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5 Factors Every Lawyer Should Look at in a Boating Accident Case

By : David Revens - Jun 13th, 2016

boating accidentsAs summer approaches, those who spend time on the water must be wary of potential boating accidents.  In 2015, the U.S. Coast Guard reported 4,158 recreational boating accidents in the United States and its territories.  Those accidents resulted in 626 deaths, 2,613 injuries and approximately $42 million in property damage.  Often times, the parties involved in boating accidents seek legal relief.  When looking for a lawyer to represent you in a boating accident personal injury/wrongful death claim, it is important that your attorney be experienced in assessing the factors inherent in these types of cases.  The lawyers at Decof, Decof & Barry offer the following factors that every lawyer should look at in a boating accident case:

1.     What caused the boating accident?

Generally, accident-causing factors are split into two categories: (1) Operator Error; and (2) Defective Product.  Accidents caused by “operator error” include those caused by operator inexperience, intoxication, inattention, excessive speed, and hazardous water conditions.  Accidents caused by a “defective product” may involve malfunctioning controls and safety equipment, as well as equipment packaged without proper instructions.

2.     Who were the parties involved?

Boating accidents may occur between commercial operators and/or non-commercial operators.  A commercial operator is a person who, for compensation or hire, transports people or property.  Contrarily, non-commercial operators include those who operate a boat for leisure or pleasure.  Both commercial and non-commercial operators may partake in water activities, such as tubing and water skiing, on boats or personal watercrafts (commonly known as jet skis and wave runners).

3.     What injuries resulted?

As stated above, 626 people died from boating accidents in 2015.  A “wrongful death” claim may be brought if a family member has been killed in a boating accident.  With respect to the 2,613 people injured in boating accidents in 2015, there may be claims for personal injury and negligence.  If the accident was caused by a defective product, there may be a products liability action.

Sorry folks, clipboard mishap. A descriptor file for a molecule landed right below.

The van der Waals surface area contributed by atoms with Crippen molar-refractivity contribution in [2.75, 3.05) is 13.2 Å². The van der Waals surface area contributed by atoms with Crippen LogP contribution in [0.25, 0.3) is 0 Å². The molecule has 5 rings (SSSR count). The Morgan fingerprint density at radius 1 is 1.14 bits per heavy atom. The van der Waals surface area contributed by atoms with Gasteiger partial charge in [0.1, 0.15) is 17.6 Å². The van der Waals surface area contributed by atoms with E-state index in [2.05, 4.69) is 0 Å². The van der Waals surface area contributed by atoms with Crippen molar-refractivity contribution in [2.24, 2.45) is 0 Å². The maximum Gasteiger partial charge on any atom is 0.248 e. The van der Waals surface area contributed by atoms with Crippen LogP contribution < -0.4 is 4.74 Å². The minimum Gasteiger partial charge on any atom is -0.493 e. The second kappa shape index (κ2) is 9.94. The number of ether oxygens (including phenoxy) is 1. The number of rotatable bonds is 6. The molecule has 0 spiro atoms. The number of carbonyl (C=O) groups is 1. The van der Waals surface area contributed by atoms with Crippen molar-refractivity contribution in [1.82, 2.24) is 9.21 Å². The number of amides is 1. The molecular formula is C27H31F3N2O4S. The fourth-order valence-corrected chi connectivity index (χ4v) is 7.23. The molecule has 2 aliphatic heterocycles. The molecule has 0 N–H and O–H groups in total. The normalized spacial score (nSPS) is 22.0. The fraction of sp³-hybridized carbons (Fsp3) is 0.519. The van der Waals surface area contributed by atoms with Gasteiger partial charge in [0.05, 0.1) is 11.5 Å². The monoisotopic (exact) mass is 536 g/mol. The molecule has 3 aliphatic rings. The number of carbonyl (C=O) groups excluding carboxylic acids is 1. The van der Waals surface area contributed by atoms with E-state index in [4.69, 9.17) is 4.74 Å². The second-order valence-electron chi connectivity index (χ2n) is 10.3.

Moreover, claims may be made in an effort to recover for property damage.  If you are involved in a boating accident that is attributable to another’s fault, you may be entitled to recover for the damage to your boat or personal watercraft.

4.     Where did the accident occur?

The location of an accident may impact what laws apply to the case.  Two location categories are analyzed to determine the appropriate governing law: (1) Navigable Waterways; and (2) Non-navigable Waterways.  While federal law governs “navigable waterways,” state law sometimes governs “non-navigable waterways,” such as small ponds that are confined within one state.

5.     Were any safety precautions taken?

Not only may taking safety precautions prove favorable in the eye of the law, but a few simple steps may prevent death or greater bodily harm in the event of a boating accident.  The answers to the following questions may impact your claim:

  • Did the operator complete a Boating Safety Education Course?
  • How many occupants were on board?
  • Were the occupants wearing life jackets?
  • Was the boat traveling within appropriate speed regulations?

It is a good idea to check the boating safety education and certification courses offered in your state.  Click here to access the Rhode Island Department of Environmental Management’s boating safety information.

David Revens

David Revens, a summer legal intern at Decof, Decof & Barry, will graduate from Roger Williams University School of Law in May 2017. As a second-year law student, he won Best Brief Award in the 2015 Esther Clark Moot Court Competition and was selected to represent his school in the Federal Bar Association’s Thurgood Marshall Memorial Moot Court Competition in Washington, D.C. Serving as Vice President to his school’s Moot Court Executive Board and Representative-at-Large to the Student Bar Association, he seeks to continue his passion for serving his community upon graduation.
Jun 13th, 2016|